1.2. Install on MacOS

1.2.1. Install Python 3.9

SimCenter tools require an x86-based Python 3.9. If your current Python version is incompatible, follow these steps to install the required version from Python.org.

  1. To check your Python version compatibility, issue the following in a terminal window.

    python3
    import platform
    platform.uname()
    exit()
    

    Ensure the output indicates Python 3.9 and machine=’x86_64’, as shown in the screenshot below. If not, proceed to install Python 3.9 x86.

    ../../../../_images/pythonKernel.png

    Fig. 1.2.1.1 Python: Kernel Version

  2. Visit Python.org and download the macOS 64-bit Intel-only installer for Python 3.9.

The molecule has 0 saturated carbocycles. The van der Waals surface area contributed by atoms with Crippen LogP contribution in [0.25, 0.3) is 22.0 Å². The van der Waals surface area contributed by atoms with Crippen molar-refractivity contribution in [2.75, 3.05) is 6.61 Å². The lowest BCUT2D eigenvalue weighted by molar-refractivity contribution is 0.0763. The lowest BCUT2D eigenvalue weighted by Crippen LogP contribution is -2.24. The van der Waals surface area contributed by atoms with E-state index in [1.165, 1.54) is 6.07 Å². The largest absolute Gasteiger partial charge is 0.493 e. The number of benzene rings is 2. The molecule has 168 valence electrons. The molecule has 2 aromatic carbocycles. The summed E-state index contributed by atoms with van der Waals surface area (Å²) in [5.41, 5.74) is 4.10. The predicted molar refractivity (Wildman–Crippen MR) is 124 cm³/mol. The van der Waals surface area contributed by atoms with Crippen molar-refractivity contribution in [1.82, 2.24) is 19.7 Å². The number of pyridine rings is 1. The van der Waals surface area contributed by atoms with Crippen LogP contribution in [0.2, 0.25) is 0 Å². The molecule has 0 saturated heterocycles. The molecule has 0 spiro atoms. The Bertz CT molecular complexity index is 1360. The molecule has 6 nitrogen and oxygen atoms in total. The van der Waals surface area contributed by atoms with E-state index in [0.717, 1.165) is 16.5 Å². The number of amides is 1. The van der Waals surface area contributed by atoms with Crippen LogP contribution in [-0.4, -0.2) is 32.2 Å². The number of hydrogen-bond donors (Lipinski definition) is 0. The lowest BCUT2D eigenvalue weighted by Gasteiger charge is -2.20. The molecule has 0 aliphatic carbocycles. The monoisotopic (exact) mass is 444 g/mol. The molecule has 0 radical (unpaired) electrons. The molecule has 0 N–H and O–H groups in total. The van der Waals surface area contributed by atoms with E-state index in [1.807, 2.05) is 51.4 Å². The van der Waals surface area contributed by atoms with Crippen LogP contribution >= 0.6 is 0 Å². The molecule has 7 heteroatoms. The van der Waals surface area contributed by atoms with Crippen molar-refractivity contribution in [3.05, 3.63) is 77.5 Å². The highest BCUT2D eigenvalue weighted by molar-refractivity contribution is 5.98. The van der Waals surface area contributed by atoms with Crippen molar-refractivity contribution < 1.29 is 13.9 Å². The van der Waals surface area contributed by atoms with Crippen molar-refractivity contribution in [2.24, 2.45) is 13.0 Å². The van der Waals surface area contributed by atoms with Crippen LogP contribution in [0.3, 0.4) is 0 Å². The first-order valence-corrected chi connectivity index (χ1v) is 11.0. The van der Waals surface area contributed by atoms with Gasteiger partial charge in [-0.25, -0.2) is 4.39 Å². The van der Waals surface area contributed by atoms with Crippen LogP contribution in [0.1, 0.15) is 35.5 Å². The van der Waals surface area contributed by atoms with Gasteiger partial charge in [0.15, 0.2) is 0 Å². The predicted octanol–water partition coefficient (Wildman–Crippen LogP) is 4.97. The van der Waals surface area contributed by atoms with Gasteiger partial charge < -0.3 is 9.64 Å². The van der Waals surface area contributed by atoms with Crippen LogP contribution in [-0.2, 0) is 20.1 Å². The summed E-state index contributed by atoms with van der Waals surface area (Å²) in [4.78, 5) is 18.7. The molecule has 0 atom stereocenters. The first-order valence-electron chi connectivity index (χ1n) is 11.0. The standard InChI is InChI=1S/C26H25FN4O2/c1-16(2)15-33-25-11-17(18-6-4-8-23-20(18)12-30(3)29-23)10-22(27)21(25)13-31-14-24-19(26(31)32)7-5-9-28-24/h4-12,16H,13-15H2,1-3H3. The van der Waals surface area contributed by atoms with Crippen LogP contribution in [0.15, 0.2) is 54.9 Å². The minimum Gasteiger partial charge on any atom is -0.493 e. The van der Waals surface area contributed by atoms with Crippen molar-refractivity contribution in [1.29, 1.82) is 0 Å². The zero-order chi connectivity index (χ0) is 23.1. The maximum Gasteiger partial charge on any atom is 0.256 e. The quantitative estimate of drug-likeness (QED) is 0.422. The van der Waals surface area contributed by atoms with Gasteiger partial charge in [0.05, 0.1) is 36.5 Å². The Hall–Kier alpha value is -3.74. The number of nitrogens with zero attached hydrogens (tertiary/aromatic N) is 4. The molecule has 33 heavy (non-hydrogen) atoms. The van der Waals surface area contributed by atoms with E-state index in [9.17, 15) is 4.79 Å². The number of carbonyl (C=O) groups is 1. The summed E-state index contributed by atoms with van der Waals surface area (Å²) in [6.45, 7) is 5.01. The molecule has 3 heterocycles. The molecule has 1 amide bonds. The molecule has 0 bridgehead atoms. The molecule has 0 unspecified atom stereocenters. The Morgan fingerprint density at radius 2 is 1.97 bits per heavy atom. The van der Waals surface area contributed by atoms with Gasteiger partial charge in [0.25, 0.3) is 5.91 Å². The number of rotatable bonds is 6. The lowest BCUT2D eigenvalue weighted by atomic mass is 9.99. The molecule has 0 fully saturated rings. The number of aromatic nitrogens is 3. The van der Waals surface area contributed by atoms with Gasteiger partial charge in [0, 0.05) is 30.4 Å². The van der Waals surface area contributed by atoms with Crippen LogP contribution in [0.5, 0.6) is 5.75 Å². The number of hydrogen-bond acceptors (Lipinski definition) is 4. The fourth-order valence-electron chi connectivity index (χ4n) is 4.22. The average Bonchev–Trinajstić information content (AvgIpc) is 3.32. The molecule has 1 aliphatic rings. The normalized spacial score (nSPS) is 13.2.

../../../../_images/pythonDownload.png

    Fig. 1.2.1.2 Python: python.org MacOS Download Page

  3. Run the installer. Upon completion, a folder with several files will open, as shown in the figure below. Execute Update Shell Profile.command.sh and Install CertificateCommand.sh by double-clicking each.

    ../../../../_images/pythonInstallShell.png

    Fig. 1.2.1.3 Python: Folder Displayed at Conclusion of Install

  4. Install additional packages via the nheri_simcenter package by starting a Terminal window and type the following command:

    pip3 install nheri_simcenter --upgrade
    python3 -m pip3 install --upgrade nheri_simcenter
    

    Note

    Use of pip versus pip3, and python versus python3 or python3.9 may vary depending on your system configuration. If the above commands fail, try using pip and python instead.